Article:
Bear necessities – 3 funds to profit from the bear market

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Bear necessities – 3 funds to profit from the bear market

The majority of investment funds are positioned to profit from rising prices and will suffer during periods of weakness. Out of all the thousands of different vehicles on offer there are very few that will actually make money during a bear market, so it might be worth making room for one or two of them in your portfolio to hedge out some of the potential downside.

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Odey Odyssey is one of the most aggressive options. It is a multi-asset fund, which means that the managers need to have not only better insight, or contrary views to the market, but also the best vehicle in which to execute it.

At the end of November, the $91 million fund had a net equity short exposure of 118.4% and was short of all the main equity regions. This helped it to make a decent 15.5% return in the first 11 months of 2018, although there have been times in the past when they have been wrong and run up large losses.

Darius McDermott, MD of Chelsea Financial Services, says that the manager expects a slowdown or flattening in corporate earnings growth in the US and has positioned the fund to be net short accordingly.

“In fact, they are net short nearly everything, showing a considerable view that the three major trade blocs are going to hit recession in the next 12-18 months. They are also very negative on investment grade bonds, where a large section of the market hover just into the investment grade space. The reasoning is understandable, but any reversion to QE, or similar stimulus, could cause some difficulties for a very directional portfolio.”

A more bottom up approach

A slightly less aggressive choice would be City Financial Absolute. They take a more bottom up approach, with the manager looking for stocks that are over or undervalued based on their fundamentals. This means that they are not quite as macro driven, although they will still be affected by market sentiment is as it will affect the various valuations.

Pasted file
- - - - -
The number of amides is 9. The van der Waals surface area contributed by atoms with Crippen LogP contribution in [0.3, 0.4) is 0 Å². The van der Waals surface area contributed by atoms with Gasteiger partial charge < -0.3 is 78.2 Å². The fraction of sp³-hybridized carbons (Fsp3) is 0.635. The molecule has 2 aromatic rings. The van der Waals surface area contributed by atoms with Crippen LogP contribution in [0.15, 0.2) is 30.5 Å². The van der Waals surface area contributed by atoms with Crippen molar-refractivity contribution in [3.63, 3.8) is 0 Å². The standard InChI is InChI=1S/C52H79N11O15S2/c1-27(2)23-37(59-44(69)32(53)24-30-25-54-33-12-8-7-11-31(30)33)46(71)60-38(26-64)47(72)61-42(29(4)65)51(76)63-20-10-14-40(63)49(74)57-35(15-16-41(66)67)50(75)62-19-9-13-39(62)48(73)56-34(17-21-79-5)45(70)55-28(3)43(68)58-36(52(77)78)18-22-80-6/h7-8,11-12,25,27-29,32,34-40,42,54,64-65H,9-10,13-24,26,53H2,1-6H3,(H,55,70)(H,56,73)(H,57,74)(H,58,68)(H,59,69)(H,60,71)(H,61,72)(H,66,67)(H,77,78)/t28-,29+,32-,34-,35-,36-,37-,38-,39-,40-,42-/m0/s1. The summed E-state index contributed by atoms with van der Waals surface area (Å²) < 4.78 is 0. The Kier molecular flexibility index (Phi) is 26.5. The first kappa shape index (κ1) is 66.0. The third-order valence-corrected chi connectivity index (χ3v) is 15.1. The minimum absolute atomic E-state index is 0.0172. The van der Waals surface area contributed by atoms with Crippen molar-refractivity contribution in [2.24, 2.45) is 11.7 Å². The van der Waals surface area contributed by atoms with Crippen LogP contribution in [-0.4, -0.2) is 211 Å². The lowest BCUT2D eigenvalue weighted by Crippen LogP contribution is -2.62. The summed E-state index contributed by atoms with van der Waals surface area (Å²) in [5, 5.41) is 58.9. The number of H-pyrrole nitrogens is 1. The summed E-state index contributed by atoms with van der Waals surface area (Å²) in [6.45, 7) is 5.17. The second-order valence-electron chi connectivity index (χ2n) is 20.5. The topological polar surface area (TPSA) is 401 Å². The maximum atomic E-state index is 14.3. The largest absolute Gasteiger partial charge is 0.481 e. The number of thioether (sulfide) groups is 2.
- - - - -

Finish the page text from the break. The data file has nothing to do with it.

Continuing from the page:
“The fund has recovered some performance since the start of the sell-off, but it was still down considerably last year. They are shorting some growth names where they have seen the market valuing the growth rather than the fundamental free cash flow and they have been picking up longs in the retail space, which has been particularly heavily hit by structural concerns against a difficult cyclical backdrop,” explains McDermott.

At the end of November, the £200 million fund had an overall net short exposure of 8.5%, with the biggest short being to the US stock market at 25.7% and the largest long being the 10.4% weighting in the UK.

A more conservative way to profit from market falls would be to invest in the £1.5 billion Jupiter Absolute Return fund that is managed by James Clunie.

Stocks to go long and stocks to go short

“Clunie admits that he doesn’t try to predict the macro situation,” says McDermott. “He doesn’t believe that he has an edge and even if he was correct, it rarely plays out the way it theoretically should in markets. Instead, he finds stocks to go long and stocks to go short and then puts hedges on any large one way bet.”

Earlier in 2018 Clunie had said that there were an awful lot of overpriced stocks that he was shorting and this left him with a net negative beta to the market, which he has had since 2015. This means he should benefit from a choppy and falling market, but without too much downside risk if markets return to grinding higher, which would be a bad outcome for him, but not disastrous.

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At the end of November he had put together a portfolio with 93 long holdings totalling 49.1% of the assets and 136 shorts that were equivalent to 57.3% of the assets, with the fund having an overall net short exposure of 8.2%. The most significant long exposure was to the UK at 23.1% and the biggest short was to the US at 41.6%.

If you are tempted by any of these funds you would need to bear in mind that Odey Odyssey is by far and away the riskiest of the three. City Financial Absolute is more fundamentally driven and the equity long/short positions make it a safer option, although the pure stock picking exposure without the hedges that James Clunie has in place has pushed up the volatility.

Jupiter Absolute Return is the one that is most commonly used as a portfolio diversifier, and although it may lose 2% or 3% for a couple of years, it will make a lot of it up when everything else falls. In the first 11 months of 2018 it was down 3.4%.

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